Neuronal Adaptive Mechanisms Underlying Intelligent Information Processing
CALIFORNIA UNIV LOS ANGELES MENTAL RETARDATION RESEARCH CENTER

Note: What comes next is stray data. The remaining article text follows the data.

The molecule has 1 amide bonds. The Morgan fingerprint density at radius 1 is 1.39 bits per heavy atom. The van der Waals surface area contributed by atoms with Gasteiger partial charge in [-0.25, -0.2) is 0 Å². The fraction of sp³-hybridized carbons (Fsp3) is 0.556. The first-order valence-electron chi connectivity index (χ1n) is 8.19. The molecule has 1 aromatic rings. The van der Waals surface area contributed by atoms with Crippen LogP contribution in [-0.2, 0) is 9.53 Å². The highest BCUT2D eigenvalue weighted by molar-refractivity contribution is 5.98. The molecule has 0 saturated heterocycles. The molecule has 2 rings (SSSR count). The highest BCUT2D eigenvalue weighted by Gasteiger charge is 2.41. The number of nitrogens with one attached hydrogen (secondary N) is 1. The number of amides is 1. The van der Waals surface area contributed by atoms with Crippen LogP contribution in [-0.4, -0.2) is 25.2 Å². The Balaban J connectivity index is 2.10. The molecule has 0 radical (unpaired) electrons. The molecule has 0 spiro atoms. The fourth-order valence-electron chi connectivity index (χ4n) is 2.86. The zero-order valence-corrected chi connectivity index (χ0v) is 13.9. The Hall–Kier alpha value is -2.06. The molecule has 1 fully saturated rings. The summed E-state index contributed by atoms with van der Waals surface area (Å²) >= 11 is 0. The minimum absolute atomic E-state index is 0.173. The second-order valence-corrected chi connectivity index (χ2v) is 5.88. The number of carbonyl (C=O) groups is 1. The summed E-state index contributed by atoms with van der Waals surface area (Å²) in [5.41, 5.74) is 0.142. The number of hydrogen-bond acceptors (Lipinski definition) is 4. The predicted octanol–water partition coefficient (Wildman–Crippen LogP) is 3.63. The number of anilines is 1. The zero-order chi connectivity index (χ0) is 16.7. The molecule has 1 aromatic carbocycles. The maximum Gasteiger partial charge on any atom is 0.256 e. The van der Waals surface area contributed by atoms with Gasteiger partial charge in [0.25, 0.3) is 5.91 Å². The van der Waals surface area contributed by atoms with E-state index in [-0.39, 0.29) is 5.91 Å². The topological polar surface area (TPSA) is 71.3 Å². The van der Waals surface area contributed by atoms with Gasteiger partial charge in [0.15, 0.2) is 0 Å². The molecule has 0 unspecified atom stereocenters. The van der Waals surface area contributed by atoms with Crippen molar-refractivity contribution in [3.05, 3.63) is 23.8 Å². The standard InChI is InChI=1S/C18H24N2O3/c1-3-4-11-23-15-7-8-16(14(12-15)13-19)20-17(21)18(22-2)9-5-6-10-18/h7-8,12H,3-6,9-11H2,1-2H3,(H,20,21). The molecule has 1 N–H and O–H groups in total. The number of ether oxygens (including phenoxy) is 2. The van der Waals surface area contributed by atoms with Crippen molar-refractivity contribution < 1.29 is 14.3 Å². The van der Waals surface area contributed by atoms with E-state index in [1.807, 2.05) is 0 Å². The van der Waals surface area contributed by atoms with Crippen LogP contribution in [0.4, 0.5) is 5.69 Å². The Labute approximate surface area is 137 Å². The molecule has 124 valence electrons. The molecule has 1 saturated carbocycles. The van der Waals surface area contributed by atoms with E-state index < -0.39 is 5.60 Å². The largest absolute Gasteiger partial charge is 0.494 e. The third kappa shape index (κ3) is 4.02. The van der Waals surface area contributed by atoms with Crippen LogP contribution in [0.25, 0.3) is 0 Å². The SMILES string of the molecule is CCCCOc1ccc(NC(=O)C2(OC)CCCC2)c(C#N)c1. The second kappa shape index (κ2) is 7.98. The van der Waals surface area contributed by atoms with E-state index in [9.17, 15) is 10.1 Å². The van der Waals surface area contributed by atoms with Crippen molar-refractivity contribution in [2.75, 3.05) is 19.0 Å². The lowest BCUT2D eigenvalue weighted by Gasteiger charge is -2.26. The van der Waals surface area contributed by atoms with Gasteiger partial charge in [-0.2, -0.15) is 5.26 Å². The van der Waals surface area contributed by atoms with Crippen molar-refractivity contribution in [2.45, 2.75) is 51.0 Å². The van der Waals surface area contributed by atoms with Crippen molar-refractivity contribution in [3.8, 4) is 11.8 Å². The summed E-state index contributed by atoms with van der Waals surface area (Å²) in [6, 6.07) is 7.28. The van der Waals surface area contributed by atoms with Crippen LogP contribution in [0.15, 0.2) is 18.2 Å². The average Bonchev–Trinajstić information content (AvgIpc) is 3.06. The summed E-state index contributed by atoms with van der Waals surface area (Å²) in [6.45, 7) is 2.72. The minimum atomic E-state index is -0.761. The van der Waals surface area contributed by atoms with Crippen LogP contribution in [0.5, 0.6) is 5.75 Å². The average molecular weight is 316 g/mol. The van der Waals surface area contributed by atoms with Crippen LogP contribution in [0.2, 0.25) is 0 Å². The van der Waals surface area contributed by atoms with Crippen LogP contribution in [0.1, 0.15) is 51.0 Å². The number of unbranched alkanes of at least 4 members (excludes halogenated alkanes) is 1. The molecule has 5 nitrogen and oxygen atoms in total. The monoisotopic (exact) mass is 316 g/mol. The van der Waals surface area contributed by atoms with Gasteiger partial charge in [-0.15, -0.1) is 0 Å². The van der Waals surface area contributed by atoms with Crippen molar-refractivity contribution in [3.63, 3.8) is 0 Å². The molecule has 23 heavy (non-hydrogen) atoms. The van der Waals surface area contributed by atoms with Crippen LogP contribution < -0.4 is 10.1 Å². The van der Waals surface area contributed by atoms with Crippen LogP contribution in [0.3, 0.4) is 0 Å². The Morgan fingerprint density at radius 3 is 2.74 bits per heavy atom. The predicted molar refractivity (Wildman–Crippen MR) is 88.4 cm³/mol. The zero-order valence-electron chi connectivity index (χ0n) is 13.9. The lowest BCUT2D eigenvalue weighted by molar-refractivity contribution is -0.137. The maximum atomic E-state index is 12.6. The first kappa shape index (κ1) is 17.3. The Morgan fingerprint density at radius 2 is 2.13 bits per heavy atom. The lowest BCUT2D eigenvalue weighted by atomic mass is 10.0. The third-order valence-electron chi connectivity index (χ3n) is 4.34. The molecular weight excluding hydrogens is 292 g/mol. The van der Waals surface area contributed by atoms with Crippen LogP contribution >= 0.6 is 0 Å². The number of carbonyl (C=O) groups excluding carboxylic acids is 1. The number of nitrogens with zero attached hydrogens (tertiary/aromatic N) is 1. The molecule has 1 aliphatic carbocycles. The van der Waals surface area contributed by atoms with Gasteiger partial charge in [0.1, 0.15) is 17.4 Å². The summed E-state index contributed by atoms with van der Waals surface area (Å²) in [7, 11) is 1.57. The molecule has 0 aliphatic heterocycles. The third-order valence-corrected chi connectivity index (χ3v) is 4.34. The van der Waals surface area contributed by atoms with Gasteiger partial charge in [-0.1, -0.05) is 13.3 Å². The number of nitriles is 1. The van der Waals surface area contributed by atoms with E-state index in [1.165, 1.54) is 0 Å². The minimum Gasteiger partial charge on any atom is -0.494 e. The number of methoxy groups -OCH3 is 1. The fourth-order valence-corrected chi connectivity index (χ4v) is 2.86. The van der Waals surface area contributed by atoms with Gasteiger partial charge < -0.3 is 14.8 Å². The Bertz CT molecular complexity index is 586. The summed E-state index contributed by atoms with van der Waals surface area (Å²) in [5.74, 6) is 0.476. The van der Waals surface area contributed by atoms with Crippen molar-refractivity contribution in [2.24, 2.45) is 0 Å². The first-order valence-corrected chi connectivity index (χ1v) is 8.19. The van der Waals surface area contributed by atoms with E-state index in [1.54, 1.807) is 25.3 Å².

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Acceleration of the rate of learning of a conditioned facial movement was accomplished by adding electrical stimulation of the hypothalamic region of the brain to presentations of conventional conditioned and unconditioned stimuli, confirming earlier Soviet observations of a comparable effect by such simulation. The learning that resulted was both associative and discriminative. That is, learning was induced by a specific stimulus combination, the code depending on the order and interval of presentations of two different stimuli. The learned response was then elicitable by a specific stimulus combination, the code depending on the order and specific input signal. Research indicates that the pattern of cortical neuronal activity produced by hypothalamic stimulation predicts loci of hypothalamic stimulation that, when, stimulated, will succeed in accelerating learning. Present studies are directed toward establishment of whether the hypothalamic stimulation responsible for acceleration of learning is punishing or rewarding. This may, however, be of less consequence in understanding what is going on than would specifying the coded molecular interactions that occur between the chemicals released by hypothalamic stimulation and other chemicals capable of modifying the transfer properties of the nerve cell. It is these interactions that are thought to be primary in controlling the potentiation of learning.